Spikes - and other ways disabled people combat unwanted touching
Bronwyn Berg became so fed-up with people manhandling her without asking, she put spikes on her wheelchair. And she's not alone. With a spate of disabled people reporting unwanted touching some are taking action to stop it in its tracks.
You're minding your own business when - out of nowhere - a man you've never met puts his hands on your wheelchair. He starts to push you down the street and you have no control over where you're going.
This happened to Berg. "It was really terrifying," she says. Despite her screams "not a single person stopped to help".
"I thought: 'How is it that nobody is helping?' If I was able-bodied and a man had picked me up, would I have had a different experience?"
Berg, who has used a wheelchair since she acquired a brain injury five years ago, added metal spikes to the handles of her chair to make it harder for people to take control of her after this incident.
The spikes, which don't puncture the skin, were homemade by her partner Hal after he noticed she became anxious whenever she heard approaching footsteps.
"The heart of it is I want to feel safe in the world," says Berg, who lives in British Columbia, Canada, and does feel safer now she has the spikes. She explains that her wheelchair is an extension of herself and if someone grabs it, it's the same as someone grabbing hold of her.
Being touched or grabbed by a stranger without warning or consent is still an all too-common experience for many disabled people. Although people believe they're being helpful with their actions, an invasion of personal body space can be frightening.
After accepting assistance from someone who asked her first, disabled pedestrian Chloe Tear tweeted: "I really appreciate people OFFERING support, rather than assuming I need it."
If someone approached a non-disabled adult and touched them, you wouldn't be entirely surprised if they were shouted at, or even accused of assault.
So why, in this era of awareness, do complete strangers act without asking?
"I think a lot of people in the UK panic about disability," says Dr Amy Kavanagh, a visually impaired campaigner.
"It makes them feel awkward and we know a lot of people don't want to interact with disabled people very much so they panic and their natural instinct is to use their hands and not their words."
Research from the charity Scope found two thirds of the British public feel uncomfortable when talking to disabled people. In particular, those aged 18-34 were twice as likely than older people to feel awkward.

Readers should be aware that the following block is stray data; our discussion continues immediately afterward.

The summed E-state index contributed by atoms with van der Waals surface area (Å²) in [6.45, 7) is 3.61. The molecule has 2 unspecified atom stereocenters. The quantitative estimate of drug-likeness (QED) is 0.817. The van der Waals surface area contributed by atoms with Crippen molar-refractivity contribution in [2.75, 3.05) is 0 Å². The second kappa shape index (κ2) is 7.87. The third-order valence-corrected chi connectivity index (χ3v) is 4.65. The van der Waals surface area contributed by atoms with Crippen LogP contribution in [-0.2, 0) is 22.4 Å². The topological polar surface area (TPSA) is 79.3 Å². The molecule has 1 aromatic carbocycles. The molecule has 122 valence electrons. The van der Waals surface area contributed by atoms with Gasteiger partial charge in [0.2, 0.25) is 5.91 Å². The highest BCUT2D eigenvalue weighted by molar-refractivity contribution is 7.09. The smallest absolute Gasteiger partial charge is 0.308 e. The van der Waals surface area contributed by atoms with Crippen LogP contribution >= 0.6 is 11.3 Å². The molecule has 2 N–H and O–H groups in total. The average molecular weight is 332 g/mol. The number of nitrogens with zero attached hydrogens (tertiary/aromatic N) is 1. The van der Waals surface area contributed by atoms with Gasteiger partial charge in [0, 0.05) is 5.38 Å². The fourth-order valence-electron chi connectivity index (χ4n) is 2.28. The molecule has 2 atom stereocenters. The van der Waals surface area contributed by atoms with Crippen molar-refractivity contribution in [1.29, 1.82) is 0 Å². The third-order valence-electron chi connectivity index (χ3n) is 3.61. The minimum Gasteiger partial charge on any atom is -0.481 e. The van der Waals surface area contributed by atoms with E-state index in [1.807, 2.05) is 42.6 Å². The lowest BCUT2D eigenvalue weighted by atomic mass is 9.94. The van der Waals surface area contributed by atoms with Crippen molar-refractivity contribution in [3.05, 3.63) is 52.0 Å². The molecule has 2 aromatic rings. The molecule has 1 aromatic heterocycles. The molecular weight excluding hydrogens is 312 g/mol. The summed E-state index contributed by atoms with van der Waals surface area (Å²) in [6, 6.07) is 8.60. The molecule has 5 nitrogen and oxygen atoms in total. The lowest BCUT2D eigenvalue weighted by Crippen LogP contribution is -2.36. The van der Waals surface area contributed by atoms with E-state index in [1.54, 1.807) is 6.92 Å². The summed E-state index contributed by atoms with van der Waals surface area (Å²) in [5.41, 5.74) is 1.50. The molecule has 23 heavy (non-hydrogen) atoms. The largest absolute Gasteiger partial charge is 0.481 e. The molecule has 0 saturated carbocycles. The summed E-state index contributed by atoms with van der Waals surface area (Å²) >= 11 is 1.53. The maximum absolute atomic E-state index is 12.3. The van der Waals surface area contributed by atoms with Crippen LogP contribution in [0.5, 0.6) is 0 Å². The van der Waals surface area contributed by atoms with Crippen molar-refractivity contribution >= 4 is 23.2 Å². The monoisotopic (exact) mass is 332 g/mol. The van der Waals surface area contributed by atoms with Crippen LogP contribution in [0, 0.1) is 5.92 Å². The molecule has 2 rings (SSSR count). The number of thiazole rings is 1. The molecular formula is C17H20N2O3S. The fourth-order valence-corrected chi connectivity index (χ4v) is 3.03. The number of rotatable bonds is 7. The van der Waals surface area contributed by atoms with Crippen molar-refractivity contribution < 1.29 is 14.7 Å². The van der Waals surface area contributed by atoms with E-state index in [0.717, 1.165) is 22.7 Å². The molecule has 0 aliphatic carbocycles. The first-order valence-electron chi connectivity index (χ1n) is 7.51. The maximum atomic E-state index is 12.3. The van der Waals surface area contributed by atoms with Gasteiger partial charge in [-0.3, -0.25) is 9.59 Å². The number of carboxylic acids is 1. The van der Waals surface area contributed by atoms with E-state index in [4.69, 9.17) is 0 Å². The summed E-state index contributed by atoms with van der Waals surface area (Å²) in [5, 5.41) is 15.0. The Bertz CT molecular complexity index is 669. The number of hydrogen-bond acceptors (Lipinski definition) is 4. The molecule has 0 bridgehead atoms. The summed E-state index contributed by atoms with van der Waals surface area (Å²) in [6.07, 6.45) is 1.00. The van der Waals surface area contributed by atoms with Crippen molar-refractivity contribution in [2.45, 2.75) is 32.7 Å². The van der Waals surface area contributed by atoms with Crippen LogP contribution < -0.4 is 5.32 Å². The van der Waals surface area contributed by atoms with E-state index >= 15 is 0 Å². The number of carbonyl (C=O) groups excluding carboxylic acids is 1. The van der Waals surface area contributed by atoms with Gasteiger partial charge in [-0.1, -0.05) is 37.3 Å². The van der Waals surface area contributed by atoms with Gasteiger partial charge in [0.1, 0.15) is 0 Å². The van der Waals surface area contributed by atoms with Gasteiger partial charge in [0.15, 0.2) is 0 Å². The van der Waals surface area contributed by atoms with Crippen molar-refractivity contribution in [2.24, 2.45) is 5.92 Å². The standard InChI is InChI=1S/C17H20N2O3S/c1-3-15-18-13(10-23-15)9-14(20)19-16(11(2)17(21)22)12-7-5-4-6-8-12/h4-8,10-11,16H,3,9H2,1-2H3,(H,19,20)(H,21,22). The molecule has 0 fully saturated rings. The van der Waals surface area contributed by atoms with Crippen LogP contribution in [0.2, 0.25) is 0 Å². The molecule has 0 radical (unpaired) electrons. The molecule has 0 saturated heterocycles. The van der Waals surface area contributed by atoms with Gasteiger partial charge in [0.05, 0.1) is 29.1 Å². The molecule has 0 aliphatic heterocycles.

Dr Kavanagh has always had low vision but noticed a significant change in attitude towards her two years ago when she started to use a white cane when out and about.
"I had this magical new thing which gave me my independence," she says. "But I was suddenly experiencing the world as a visibly disabled person - and it made me realise how differently people would treat you if they perceive you to be incapable of doing things by yourself."
She found she was being touched almost every day and it troubled her so much that she started a campaign to highlight the matter.
Hundreds of tales of unwanted touching have since been shared by disabled women and men using the hashtag #JustAskDontGrab - and some give details of the kind of things that go wrong when people do this.
"Bus driver pushed my wheelchair sideways to centre me and touched cushion near my legs both w/o asking. Wasn't malicious or creepy, just dehumanising, like I was luggage" wrote Kati on Twitter.
"Pushing my wheelchair can cause injury to me & expensive damage to my chair. Touching me even lightly can cause excruciating pain," posted Kirsty Farnfield.
"A man just tried to 'help' me by pushing me off a tram before Barney said it was safe to go," Stephen Anderson wrote on Facebook. "I applied reasonable force to get him away from me... When you have a guide dog in one hand and two bags in the other, it is extremely dangerous to try and throw me around."
Other disabled people have reported broken knuckles and dislocated fingers as a result of being pushed or pulled without being consulted.
And Berg believes the problem arises because disabled people "inspire feelings of pity, guilt and fear".
"One thing I want to get across is it's OK to ask if we need help. I'm not opposed to being helped. There are times when I've needed help getting up a hill, for example.
"But don't be defensive if we say 'no'," says Berg. "I'm not a a touchy person, I'm an introvert."
For disabled women, some strangers giving assistance can border on unwanted sexual touching, which takes the problem to another level.
Dr Kavanagh says that around twice a month she experiences men who "grope me, make inappropriate sexual comments or try and physically stop me leaving a location".
She says: "Being touched by strangers happens every single day and even those well-intentioned touches - I'm not a slim lady so when someone grabs my arm they're often grazing a bosom - it's just a very intrusive and personal act without my consent."
Dr Kavanagh says the seriousness and frequency of the problem makes her feel like an "oddity" who needs assistance.
"Disabled people can be independent and that is something society shouldn't be frightened of."